LEHI — After tragedy, some turn to religion, others seek therapy. After her newborn daughter died, Andrea Olson found expression and peace through music.
Ben and Andrea Olson met in 2006 while she was working in Los Angeles as a recording artist and Ben was attending University California, LA. They married in 2007. A year and a half later, their son, Cash James, was born. After three miscarriages, in May 2012, Andrea delivered their second child, Clara Michele. Fourteen hours later, Clara succomed kidney failure — a complication of a rare genetic mutation.
Clara, the doctors said, suffered from a rare genetic mutation called auto recessive polycystic kidney disease. Though neither Ben and Andrea had the disease, they both carry the recessive gene mutation. Doctors estimate any child the couple has together will have a 25 percent chance of having the mutation.
While Andrea was still pregnant with Clara, doctors told the Olsons that Clara's kidneys were inflamed, and later realized she had ARPKD. They said if her lungs were fully developed upon delivery, she could receive a kidney and possibly survive. But when she was born, her lungs just weren't developed enough to breathe on her own.
"It was just terrible. It was hard because she looked perfect," Andrea said. "She was big, I mean, she was 7 pounds. She looked perfectly healthy and normal and wonderful, it's just the inside wasn't compatible to life."
About two months after losing her daughter, Andrea — who had taken time off from her music career to be a mother — felt like she must have something more to give. For her, she said, she didn't quite feel worthless, but she felt like she couldn't do the things she wanted to, like grow her family.
"What do I have to give if I don't have that," she said. "And I just came to this place when I realized that there's so much more to me than just that, and I'll always have more to give even if I can't have another child."
Once she realized that, she came up with a song title, "More to Give," and wrote the lyrics. Her brother, Jason Anderson, had already come up with a guitar part by the time they met together to write the song. She said they put the parts together and worked the whole song out in about 20 minutes.
"I guess that was my way of letting out all the things I was feeling," Andrea said. "It's hard sometimes to just tell people how you're feeling and talk about it. That was the one personal way, rather than just writing it in a journal, to get it off my chest. No one had to wonder how I was feeling anymore."
Since that song, she and Jason have written about 10 others talking about losing Clara. She said writing and recording them has been therapeutic as she grieves her daughter.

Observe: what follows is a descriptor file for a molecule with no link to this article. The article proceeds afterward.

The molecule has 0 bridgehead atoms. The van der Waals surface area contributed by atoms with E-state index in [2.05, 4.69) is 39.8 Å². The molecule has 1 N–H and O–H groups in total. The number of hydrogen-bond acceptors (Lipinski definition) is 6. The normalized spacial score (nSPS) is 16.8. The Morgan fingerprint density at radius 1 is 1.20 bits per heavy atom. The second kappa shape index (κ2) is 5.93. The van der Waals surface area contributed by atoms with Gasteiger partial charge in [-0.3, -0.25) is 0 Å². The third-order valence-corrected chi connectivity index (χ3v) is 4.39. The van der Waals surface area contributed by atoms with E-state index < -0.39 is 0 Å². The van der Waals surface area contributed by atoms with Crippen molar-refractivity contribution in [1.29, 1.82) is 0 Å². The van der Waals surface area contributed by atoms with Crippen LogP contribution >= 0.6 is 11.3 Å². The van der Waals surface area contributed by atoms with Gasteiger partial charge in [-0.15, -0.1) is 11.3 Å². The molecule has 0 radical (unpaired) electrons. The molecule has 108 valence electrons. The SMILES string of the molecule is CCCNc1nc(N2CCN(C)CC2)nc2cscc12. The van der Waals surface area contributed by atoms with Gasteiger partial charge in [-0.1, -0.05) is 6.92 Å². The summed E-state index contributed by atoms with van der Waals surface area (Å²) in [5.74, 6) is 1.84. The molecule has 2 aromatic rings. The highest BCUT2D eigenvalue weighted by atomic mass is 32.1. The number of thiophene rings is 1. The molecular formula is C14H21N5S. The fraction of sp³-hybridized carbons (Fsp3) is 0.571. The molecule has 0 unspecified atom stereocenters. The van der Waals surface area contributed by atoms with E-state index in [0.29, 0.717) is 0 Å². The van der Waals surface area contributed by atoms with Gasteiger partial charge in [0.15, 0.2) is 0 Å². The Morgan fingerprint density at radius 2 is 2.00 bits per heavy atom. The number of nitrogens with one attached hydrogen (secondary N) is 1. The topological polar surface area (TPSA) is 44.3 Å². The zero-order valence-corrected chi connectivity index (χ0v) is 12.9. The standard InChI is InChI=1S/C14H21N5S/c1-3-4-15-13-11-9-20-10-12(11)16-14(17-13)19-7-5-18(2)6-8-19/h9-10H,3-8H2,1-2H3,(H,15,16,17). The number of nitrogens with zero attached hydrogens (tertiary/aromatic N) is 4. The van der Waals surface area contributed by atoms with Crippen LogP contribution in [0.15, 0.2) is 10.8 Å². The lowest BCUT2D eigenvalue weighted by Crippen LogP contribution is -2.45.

That was the one personal way, rather than just writing it in a journal, to get it off my chest. No one had to wonder how I was feeling anymore.
"I don't know if I ever wrote a song that I felt so emotionally connected to, " Andrea said. "It had been a really long time since it had meant something to me. I had done it for work for so long, I think and it was a lot of times other people's music, it had become boring to me."
"Once I realized it was something I could use, and it helped me heal, and learn, and grow, it was such a wonderful experience to know that I am going to do this forever, and this is always going to be a part of my life. This song I have, even I don't have her, I'll have this and it's a memory and a little piece of her, and from that time."
Now, she said, enough time has passed that she's able to see how much she benefitted from her musical expression.
"Now that I'm a little bit on the other side of it, I feel like I can look at the positives and I can see what a blessing that I have, that I had that to fall back on. Something to catch me and carry me through, and make me feel like I had something more to give than that because that wasn't working out."
Cash, though he might not understand exactly what they mean, knows "More to Give" by heart, and requests it on repeat, Andrea said.
"He knows every word because he sat in the room with me and my brother as we wrote it," she said. "He always goes, ‘turn it on again, Mom.' ... I don't think he understands everything that I'm saying, but he knows it's about her."
Cash does not have the disease. He could be a carrier of the recessive gene mutation, but the Olsons have not had him screened yet.
The Olsons still want another baby, but without the help of an expensive procedure, they risk having another child with ARPKD. They've started a fundraiser* and hope to have another baby.
Whatever the outcome, however, Andrea said she wants to reach out to other mothers like her, who lose their child as the result of a rare genetic disorder they didn't know existed before it threatened the life of their baby.
"I wanted to put myself out there as someone who people could reach out to," Andrea said. "I would love to be able to help somebody going through something similar ... because I know what it was like for me not having anybody. It was just so scary."
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